While the first quest was relatively easy, we would later notice that Skyrim didn’t ­suffer from Oblivion‘s ridiculous level scaling issues. The difficulty curve was more ­reminiscent of recent Fallout games, a fact for which we’re very thankful.

Mad skills

During our daring adventure, a number of our skills had levelled up. Like in other Elder Scrollsgames, your character improves his or her skills by using them. So, if you want to improve your Archery skill, you’d need to shoot at a lot of things.

The biggest twist Skyrim introduces to the series are the Fallout 3-styled perks. Each of the game’s 18 skills has its own ­branching skill tree, and as you improve each skill you get the chance to unlock perks that ­dramatically improve your character.

For example, there’s a perk in One-handed Weapons that causes power attacks to ­decapitate enemies; a perk for Conjuration that lets you summon twice as many ­creatures; and the top-level perk for the Sneak skill was the ability to disappear even in the middle of combat.

We knew we just needed to max out on the Sneak skill so we found a blind old man ­residing in a cave, and we stood quietly behind him for two consecutive in-game weeks. He never detected us, and our Sneak skill shot up to the maximum level of 100.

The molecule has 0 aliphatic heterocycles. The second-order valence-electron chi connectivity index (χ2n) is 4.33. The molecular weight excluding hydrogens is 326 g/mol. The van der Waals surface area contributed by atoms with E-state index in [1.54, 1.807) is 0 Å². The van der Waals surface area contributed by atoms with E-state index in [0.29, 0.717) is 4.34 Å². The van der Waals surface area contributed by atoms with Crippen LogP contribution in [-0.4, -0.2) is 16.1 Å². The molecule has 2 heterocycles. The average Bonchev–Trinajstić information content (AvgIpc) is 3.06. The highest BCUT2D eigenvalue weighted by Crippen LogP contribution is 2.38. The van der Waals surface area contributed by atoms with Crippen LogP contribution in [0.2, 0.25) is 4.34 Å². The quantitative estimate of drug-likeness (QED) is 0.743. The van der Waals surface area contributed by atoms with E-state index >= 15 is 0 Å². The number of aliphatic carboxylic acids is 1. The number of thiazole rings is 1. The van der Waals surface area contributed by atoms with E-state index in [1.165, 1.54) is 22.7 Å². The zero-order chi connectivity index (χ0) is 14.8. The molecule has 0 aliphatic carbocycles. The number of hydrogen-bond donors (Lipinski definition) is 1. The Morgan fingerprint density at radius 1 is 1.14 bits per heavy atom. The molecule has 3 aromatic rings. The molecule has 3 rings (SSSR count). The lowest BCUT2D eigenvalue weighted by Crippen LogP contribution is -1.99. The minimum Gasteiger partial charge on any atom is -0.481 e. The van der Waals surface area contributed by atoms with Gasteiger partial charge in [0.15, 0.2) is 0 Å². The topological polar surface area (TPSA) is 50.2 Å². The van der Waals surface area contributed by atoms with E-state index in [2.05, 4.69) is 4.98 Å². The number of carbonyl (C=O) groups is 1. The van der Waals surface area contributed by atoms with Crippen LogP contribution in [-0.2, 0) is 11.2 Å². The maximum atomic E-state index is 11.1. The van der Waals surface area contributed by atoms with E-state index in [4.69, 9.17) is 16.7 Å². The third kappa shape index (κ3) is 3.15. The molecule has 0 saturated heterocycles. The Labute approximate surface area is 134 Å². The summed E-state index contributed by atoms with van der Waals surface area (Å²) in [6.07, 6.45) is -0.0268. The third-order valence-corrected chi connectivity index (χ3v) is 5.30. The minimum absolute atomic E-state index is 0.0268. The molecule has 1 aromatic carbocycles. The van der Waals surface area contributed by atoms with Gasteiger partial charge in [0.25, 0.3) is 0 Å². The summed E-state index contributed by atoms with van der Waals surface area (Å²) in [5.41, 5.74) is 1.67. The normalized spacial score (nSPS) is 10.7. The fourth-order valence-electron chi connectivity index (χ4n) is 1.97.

Dragon fight!

When we arrived at the city of Whiterun, we learnt that the dragon that attacked us earlier was now making its way there, and we were conscripted into the defence of the city. That made sense – if Whiterun was burnt down, we wouldn’t have anything left to steal.

With a band of soldiers in tow, we set off to meet the dragon head-on, and in doing so the stage was set for one of Skyrim‘s best features – the awesome dragon fights.

WHITERUN: Whiterun is a city built on a hill surrounded by plains, and at its central courtyard is a tree. That description (lord of the) rings a bell.

Dragons can be considered Skyrim‘s version of boss battles, and like all good boss battles these fights are as challenging as they are exciting. As we ran across the open plains near Whiterun, a distant roar signalled the coming of the great beast and the battle soon began.

Arrows and spells were thrown at the dragon, and in return fire rained from the sky. After a lengthy fight, the beast was felled, and in the process its body burnt up as we absorbed its soul.